A Brewster formation closing in on a Soviet blind.

I-16 is going down in flames, a Jak-1 is in dire straits and I-153 would be fine, if it wasn't shot to smithereens (one hitpoint from destruction).

(Played: Feb 27th. GM: Aksu. Finns: Mr V. Soviets: Aksu, Janne)

tiistai 21. helmikuuta 2012

WWII Aerial Game Test I

Years ago we hugely enjoyed playing WWI aerial combats with Canvas Eagles and even played a campaign for the whole war where one weekly game portrayed one week's activity -yeah the campaign lasted several years!

Since then we've kinda wanted to have similarly enjoyable games with WWII aerial combats and over the years have tried to locate a suitable system. I seem to recall Aksu having found a Canvas Eagles derivative from Rome (perhaps it was called "Fatto!") that we tried but it simply didn't work.

We currently have a couple of games that seem to work rather well but not everyone had played them so as Aksu wanted to give them a test we decided to play the same scenario with both Scramble and Sturmovik Commander.

Unfortunately Mr H who was most familiar with Sturmovik Commander didn't show up so the game took little bit longer than we expected and thus we didn't have time to check the Scramble too.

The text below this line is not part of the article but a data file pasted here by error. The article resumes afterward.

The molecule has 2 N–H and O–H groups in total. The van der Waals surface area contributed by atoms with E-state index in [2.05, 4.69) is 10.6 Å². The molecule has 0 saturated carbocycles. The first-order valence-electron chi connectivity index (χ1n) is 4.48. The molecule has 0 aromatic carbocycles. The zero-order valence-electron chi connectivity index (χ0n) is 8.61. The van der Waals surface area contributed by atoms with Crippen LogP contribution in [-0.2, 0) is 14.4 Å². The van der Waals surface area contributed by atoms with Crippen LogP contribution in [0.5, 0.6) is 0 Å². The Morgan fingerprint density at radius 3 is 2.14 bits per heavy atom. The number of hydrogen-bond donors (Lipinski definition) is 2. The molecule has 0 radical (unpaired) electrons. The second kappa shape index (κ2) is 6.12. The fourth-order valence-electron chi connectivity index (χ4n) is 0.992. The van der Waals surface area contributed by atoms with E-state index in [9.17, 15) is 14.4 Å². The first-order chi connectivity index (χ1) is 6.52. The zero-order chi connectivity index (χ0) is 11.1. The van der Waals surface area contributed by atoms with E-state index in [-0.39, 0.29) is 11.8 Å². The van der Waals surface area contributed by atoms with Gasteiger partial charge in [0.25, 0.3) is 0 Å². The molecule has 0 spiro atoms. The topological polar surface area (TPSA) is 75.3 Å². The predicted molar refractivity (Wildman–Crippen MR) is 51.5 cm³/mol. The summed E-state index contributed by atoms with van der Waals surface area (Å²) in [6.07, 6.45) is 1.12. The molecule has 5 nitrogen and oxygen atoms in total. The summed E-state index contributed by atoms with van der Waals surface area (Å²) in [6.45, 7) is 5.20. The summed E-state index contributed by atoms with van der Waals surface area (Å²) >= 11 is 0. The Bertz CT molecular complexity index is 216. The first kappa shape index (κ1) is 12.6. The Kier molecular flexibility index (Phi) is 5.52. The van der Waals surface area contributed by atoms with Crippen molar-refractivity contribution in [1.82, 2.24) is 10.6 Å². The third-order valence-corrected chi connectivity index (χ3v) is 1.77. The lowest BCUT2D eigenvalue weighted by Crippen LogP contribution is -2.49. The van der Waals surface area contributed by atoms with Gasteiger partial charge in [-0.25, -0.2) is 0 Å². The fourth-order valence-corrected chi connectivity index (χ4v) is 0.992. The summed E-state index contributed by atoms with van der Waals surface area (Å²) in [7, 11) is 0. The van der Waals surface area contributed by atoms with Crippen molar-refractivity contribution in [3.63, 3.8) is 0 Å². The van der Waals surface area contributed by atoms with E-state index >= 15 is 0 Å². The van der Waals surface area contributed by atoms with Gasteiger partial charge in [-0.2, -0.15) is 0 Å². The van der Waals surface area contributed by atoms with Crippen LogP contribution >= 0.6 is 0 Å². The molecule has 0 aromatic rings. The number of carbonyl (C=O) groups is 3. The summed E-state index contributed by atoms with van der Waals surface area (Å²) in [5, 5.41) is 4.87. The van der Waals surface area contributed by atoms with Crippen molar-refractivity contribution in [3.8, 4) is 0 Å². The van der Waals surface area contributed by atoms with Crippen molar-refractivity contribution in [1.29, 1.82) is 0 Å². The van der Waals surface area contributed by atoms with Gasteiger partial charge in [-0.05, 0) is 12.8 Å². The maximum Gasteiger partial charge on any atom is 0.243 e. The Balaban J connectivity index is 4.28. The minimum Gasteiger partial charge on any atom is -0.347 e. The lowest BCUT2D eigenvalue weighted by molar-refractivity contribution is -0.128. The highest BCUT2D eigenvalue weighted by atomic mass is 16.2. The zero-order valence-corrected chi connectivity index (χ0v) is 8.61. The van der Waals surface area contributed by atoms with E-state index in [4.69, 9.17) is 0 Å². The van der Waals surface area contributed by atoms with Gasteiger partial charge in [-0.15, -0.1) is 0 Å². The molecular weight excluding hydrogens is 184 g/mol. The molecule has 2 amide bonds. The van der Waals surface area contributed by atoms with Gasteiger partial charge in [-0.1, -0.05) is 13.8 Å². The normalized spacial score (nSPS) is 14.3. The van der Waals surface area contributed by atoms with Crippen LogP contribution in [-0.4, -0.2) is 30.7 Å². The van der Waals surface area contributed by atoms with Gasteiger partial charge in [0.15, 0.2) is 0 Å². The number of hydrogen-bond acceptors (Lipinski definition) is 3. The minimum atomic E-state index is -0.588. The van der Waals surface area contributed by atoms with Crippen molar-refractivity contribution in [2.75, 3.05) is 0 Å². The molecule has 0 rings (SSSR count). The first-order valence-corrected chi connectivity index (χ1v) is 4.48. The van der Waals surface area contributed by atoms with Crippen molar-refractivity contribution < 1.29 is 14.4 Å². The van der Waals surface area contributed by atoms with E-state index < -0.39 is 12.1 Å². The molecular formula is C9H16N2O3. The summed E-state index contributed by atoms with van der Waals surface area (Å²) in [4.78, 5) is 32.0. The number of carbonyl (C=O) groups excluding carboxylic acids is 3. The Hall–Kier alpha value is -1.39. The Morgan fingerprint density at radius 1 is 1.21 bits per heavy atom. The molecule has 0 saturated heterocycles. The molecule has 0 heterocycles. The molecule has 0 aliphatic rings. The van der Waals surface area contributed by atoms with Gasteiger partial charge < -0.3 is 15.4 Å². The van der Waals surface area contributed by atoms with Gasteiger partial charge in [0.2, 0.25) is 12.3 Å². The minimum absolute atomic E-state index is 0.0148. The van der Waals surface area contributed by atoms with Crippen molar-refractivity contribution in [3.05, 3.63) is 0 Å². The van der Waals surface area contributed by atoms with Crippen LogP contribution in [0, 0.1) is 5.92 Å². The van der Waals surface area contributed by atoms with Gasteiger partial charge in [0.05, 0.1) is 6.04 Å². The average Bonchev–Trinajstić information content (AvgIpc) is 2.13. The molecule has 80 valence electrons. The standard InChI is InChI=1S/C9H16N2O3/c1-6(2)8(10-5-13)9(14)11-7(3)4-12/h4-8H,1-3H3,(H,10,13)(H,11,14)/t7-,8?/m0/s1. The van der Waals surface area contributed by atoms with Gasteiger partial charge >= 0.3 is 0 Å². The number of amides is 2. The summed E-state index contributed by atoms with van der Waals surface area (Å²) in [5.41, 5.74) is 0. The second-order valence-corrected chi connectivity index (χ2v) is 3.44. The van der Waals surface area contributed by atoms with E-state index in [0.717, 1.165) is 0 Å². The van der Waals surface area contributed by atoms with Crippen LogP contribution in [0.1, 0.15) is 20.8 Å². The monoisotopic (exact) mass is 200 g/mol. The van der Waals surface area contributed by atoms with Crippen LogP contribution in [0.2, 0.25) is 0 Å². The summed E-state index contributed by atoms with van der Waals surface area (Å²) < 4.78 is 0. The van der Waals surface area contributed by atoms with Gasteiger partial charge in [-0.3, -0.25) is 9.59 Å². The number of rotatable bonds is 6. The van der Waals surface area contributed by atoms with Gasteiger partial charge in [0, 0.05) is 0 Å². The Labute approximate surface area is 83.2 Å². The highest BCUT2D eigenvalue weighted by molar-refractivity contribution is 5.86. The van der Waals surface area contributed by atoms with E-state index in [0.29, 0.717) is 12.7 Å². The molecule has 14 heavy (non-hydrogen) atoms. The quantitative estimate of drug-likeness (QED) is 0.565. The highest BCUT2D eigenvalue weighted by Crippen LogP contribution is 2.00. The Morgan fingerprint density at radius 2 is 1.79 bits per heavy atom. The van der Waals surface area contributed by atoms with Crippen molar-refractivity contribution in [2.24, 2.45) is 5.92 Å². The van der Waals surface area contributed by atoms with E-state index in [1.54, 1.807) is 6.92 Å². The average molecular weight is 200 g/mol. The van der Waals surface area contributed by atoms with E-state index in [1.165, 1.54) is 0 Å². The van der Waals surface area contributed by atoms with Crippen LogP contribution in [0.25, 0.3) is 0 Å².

Our main interest is local combats so naturally the test game was between Finland and the Soviet Union, four SB-2 bombers escorted by two I-16 Ratas against two Brewsters and two Morane Saulnier 406s.

We used just the basic rules and while the system worked rather well, the fighters differed extremely little from one another. And I kinda felt that the system seemed to have worked better the previous time we played it. Anyways, it is basically impossible to beat the value for money the game has since it IS a good system and it doesn't cost a thing as you can download it from the above link for free.

(Played: Feb 13th. GM: Aksu. Finns: Eero, Janne. Soviets: Aksu, Chris, Mr V.)

sunnuntai 12. helmikuuta 2012

Battle of Belmont

Let's start with a couple of overviews of the table.

The Union advances a bit. Mostly through a swamp.